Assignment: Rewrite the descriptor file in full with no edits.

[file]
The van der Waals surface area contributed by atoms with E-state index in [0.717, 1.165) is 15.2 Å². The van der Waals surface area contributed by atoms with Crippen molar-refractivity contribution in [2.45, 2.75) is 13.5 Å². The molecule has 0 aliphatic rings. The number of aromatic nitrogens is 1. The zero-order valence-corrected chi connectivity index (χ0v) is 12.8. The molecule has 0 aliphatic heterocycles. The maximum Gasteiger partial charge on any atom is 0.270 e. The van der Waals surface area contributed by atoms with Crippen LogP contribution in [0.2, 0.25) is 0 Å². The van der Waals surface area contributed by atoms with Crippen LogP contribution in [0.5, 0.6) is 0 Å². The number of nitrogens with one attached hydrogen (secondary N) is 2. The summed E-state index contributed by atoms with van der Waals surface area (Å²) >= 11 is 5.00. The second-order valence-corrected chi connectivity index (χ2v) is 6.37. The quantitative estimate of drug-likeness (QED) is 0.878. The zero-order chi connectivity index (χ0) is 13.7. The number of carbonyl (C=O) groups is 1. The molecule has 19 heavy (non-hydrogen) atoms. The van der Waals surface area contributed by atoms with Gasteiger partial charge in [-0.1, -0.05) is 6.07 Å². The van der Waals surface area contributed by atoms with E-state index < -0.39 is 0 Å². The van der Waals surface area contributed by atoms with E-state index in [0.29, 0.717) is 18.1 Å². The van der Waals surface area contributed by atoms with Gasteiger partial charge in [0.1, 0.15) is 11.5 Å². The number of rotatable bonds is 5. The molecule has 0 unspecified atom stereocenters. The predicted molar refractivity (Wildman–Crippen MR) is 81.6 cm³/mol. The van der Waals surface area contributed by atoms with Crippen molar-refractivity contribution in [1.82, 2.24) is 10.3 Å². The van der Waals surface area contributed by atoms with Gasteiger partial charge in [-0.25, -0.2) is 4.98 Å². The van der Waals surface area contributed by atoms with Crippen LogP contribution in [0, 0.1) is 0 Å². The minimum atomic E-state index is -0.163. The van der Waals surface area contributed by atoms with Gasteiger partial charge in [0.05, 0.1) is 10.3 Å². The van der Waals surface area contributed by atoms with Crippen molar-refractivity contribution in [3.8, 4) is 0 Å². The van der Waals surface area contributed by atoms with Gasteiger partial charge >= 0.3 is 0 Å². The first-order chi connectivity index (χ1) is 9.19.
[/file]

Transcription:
The van der Waals surface area contributed by atoms with E-state index in [0.717, 1.165) is 15.2 Å². The van der Waals surface area contributed by atoms with Crippen molar-refractivity contribution in [2.45, 2.75) is 13.5 Å². The molecule has 0 aliphatic rings. The number of aromatic nitrogens is 1. The zero-order valence-corrected chi connectivity index (χ0v) is 12.8. The molecule has 0 aliphatic heterocycles. The maximum Gasteiger partial charge on any atom is 0.270 e. The van der Waals surface area contributed by atoms with Crippen LogP contribution in [0.2, 0.25) is 0 Å². The van der Waals surface area contributed by atoms with Crippen LogP contribution in [0.5, 0.6) is 0 Å². The number of nitrogens with one attached hydrogen (secondary N) is 2. The summed E-state index contributed by atoms with van der Waals surface area (Å²) >= 11 is 5.00. The second-order valence-corrected chi connectivity index (χ2v) is 6.37. The quantitative estimate of drug-likeness (QED) is 0.878. The zero-order chi connectivity index (χ0) is 13.7. The number of carbonyl (C=O) groups is 1. The molecule has 19 heavy (non-hydrogen) atoms. The van der Waals surface area contributed by atoms with Gasteiger partial charge in [-0.1, -0.05) is 6.07 Å². The van der Waals surface area contributed by atoms with E-state index < -0.39 is 0 Å². The van der Waals surface area contributed by atoms with E-state index in [0.29, 0.717) is 18.1 Å². The van der Waals surface area contributed by atoms with Gasteiger partial charge in [0.1, 0.15) is 11.5 Å². The number of rotatable bonds is 5. The molecule has 0 unspecified atom stereocenters. The predicted molar refractivity (Wildman–Crippen MR) is 81.6 cm³/mol. The van der Waals surface area contributed by atoms with Crippen molar-refractivity contribution in [1.82, 2.24) is 10.3 Å². The van der Waals surface area contributed by atoms with Gasteiger partial charge in [-0.25, -0.2) is 4.98 Å². The van der Waals surface area contributed by atoms with Crippen LogP contribution in [0, 0.1) is 0 Å². The minimum atomic E-state index is -0.163. The van der Waals surface area contributed by atoms with Gasteiger partial charge in [0.05, 0.1) is 10.3 Å². The van der Waals surface area contributed by atoms with Crippen molar-refractivity contribution in [3.8, 4) is 0 Å². The van der Waals surface area contributed by atoms with Gasteiger partial charge >= 0.3 is 0 Å². The first-order chi connectivity index (χ1) is 9.19.